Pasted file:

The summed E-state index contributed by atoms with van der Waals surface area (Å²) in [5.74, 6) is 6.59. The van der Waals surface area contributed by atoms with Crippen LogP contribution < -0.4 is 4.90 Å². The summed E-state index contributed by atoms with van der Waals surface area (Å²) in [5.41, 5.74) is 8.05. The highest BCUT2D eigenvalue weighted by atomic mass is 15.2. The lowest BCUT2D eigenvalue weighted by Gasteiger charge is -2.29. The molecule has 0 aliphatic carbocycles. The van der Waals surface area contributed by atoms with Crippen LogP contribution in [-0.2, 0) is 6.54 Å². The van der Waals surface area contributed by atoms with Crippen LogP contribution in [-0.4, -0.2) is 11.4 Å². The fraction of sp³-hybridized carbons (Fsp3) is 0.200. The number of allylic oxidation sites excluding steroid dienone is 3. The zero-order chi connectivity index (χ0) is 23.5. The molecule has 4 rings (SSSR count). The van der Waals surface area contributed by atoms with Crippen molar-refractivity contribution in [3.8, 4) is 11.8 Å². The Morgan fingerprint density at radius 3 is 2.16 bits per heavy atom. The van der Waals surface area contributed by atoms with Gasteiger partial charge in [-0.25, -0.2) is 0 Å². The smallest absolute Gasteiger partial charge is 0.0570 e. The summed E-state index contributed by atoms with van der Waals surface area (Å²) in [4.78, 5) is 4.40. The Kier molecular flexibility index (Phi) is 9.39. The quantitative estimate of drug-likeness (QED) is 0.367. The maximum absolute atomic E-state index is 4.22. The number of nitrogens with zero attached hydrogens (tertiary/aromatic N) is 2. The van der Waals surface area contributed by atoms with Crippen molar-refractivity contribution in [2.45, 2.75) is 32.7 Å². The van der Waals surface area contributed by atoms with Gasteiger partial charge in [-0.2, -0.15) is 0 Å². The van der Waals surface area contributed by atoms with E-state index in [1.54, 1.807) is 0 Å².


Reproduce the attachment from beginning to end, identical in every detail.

The summed E-state index contributed by atoms with van der Waals surface area (Å²) in [5.74, 6) is 6.59. The van der Waals surface area contributed by atoms with Crippen LogP contribution < -0.4 is 4.90 Å². The summed E-state index contributed by atoms with van der Waals surface area (Å²) in [5.41, 5.74) is 8.05. The highest BCUT2D eigenvalue weighted by atomic mass is 15.2. The lowest BCUT2D eigenvalue weighted by Gasteiger charge is -2.29. The molecule has 0 aliphatic carbocycles. The van der Waals surface area contributed by atoms with Crippen LogP contribution in [-0.2, 0) is 6.54 Å². The van der Waals surface area contributed by atoms with Crippen LogP contribution in [-0.4, -0.2) is 11.4 Å². The fraction of sp³-hybridized carbons (Fsp3) is 0.200. The number of allylic oxidation sites excluding steroid dienone is 3. The zero-order chi connectivity index (χ0) is 23.5. The molecule has 4 rings (SSSR count). The van der Waals surface area contributed by atoms with Crippen molar-refractivity contribution in [3.8, 4) is 11.8 Å². The Morgan fingerprint density at radius 3 is 2.16 bits per heavy atom. The van der Waals surface area contributed by atoms with Gasteiger partial charge in [-0.25, -0.2) is 0 Å². The smallest absolute Gasteiger partial charge is 0.0570 e. The summed E-state index contributed by atoms with van der Waals surface area (Å²) in [4.78, 5) is 4.40. The Kier molecular flexibility index (Phi) is 9.39. The quantitative estimate of drug-likeness (QED) is 0.367. The maximum absolute atomic E-state index is 4.22. The number of nitrogens with zero attached hydrogens (tertiary/aromatic N) is 2. The van der Waals surface area contributed by atoms with Crippen molar-refractivity contribution in [2.45, 2.75) is 32.7 Å². The van der Waals surface area contributed by atoms with Gasteiger partial charge in [-0.2, -0.15) is 0 Å². The van der Waals surface area contributed by atoms with E-state index in [1.54, 1.807) is 0 Å².